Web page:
Hyperthyroidism is a hormonal imbalance that affects many older cats. There are a few different ways that it can develop, but the end result is that there is too much thyroid hormone being produced causing the cat’s metabolism to go into overdrive.

What are the signs associated with hyperthyroidism?

  • increased appetite – many cats are ravenous, even when they’re eating a seemingly large amount of food
  • weight loss
  • change in behaviour: more restless, skittish and / or anxious
  • racing heart rate
  • poor coat condition
  • increased water intake
  • vomiting
  • diarrhoea
  • weakness
  • occasionally difficulty breathing

So, is it really such a big deal if your cat’s on the skinny side and a little jumpy?

Yes, it really is! If you know anyone who has a thyroid issue, they can tell you what a huge influence it has on their general well being. When there is an over-production of thyroid hormone it affects the whole body, all the organ systems as well as mental health – put simply, it’s as though the cat is always switched ‘on’ with ‘all systems go’ 24/7! This can put extra strain on heart and kidney function and if they already have heart or kidney problems, this condition can cause further deterioration.


How is hyperthyroidism diagnosed?

Your vet will do a clinical exam and then run some blood tests. Occasionally additional tests are necessary, but she will discuss those with you at the time.


Can hyperthyroidism be treated?

Yes, there are a few different options:

  1. Medication – daily medications aim to manage the disease by reducing the amount of thyroid hormone the thyroid gland produces. It’s life-long and there can sometimes be side effects associated with the medications.
  2. Radioactive Iodine Therapy – this is an in-hospital treatment where a very specific amount of radioactive iodine is given in an injection, travels to the gland and kills off the abnormal thyroid tissue. This therapy can only be given in a hospital where they have special facilities to manage radio-active treatments and requires the cat to stay in hospital for several days. However, once they have successfully completed the treatment, the patient usually does not require any further medications to treat their hyperthyroidism.
  3. Surgery – this removes the overactive tissue but because of the location of the thyroid, there is always a risk of damage to other tissues nearby including the parathyroid glands which are involved in calcium balance and are not related to thyroid function, despite the similarity in names.
  4. Low Iodine Diet – this new prescription diet option is now available. The diet is specially formulated for reducing the amount of thyroid hormone produced by the overactive thyroid gland. Despite this sounding like a very simple option, it can be difficult to implement practically since one has to ensure that the cat does not receive ANY other food at all i.e. no drinks of milk, no snacks or snippets of roast chicken, no lizard-catching etc.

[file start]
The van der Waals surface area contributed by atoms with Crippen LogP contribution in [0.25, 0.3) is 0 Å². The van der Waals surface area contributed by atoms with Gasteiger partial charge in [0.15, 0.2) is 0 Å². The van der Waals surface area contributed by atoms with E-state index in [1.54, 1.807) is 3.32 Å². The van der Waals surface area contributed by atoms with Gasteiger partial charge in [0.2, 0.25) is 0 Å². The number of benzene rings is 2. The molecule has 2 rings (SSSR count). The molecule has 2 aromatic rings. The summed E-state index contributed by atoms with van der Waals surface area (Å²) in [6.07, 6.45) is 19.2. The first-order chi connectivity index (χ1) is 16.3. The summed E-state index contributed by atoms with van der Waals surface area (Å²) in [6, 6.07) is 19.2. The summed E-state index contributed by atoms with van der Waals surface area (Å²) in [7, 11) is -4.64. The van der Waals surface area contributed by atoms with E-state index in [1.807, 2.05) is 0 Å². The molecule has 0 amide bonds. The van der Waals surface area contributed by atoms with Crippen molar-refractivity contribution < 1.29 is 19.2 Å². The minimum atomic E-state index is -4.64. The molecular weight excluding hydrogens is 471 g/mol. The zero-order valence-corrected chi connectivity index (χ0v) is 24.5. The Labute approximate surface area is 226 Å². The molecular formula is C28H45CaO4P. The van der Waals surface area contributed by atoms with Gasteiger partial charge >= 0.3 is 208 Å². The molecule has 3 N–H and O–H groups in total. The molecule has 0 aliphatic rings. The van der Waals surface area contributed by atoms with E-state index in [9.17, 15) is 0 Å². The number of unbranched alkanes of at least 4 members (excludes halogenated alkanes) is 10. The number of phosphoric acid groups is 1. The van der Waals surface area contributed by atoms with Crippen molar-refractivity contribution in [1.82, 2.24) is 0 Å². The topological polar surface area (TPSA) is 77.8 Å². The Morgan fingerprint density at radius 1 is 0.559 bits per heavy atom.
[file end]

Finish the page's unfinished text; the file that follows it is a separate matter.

The best option for you and your cat is the one which is going to provide the most reliable control of the thyroid hormone production. Discuss all the options with your vet and ask as many questions as you need to, to come up with a suitable plan.


Little Harry – from “skinny and jumpy” to “relaxed and svelte”

Harry is an older cat who had become a voracious eater but was still losing weight. Personality wise, he was still a friendly chap, but his owner had noticed he’d become more restless and sometimes agitated. At his clinical exam he was on the skinny side, had a racing heart rate, and the small area on the front of his neck (where the thyroid gland is located) was slightly swollen. Blood test results showed that he had very high levels of thyroid hormone. Harry was diagnosed with Hyperthyroidism.

Skinny little Harry – racing heart, dull coat, ravenous appetite


Harry started on the oral medication and at first responded very well – he’d put on weight and had started showing some more relaxed behaviours. However, about 3 weeks later he suddenly started getting an upset tummy causing some vomiting and diarrhoea. After ruling out other causes of his upset tummy, it was decided to stop the thyroid medication since he appeared to be suffering from some of the side effects which can sometimes occur in some patients. After discussing different options for Harry, we decided that the radio-active iodine treatment would give him the best long-term prognosis. He was referred to Brisbane Veterinary Specialist Centre in Albany Creek, where he underwent the treatment and monitoring and went home happily after his hospital stay.

A couple of months on, Mr Harry is going really well. He’s eating like a normal kitty now, instead of like a ravenous lion; sleeps and relaxes contentedly; has put on some weight and looks svelte rather than skinny; enjoys spending time with his owner and his many “Harry Fans/Friends”.

Happy Harry – Normal weight, normal heart rate and appetite, gorgeous coat, relaxed and friendly


If you think your cat may be suffering from hyperthyroidism or you think he/she just needs a good check-up, give us a call on 0481 527 678 or email – we’ll be happy to help!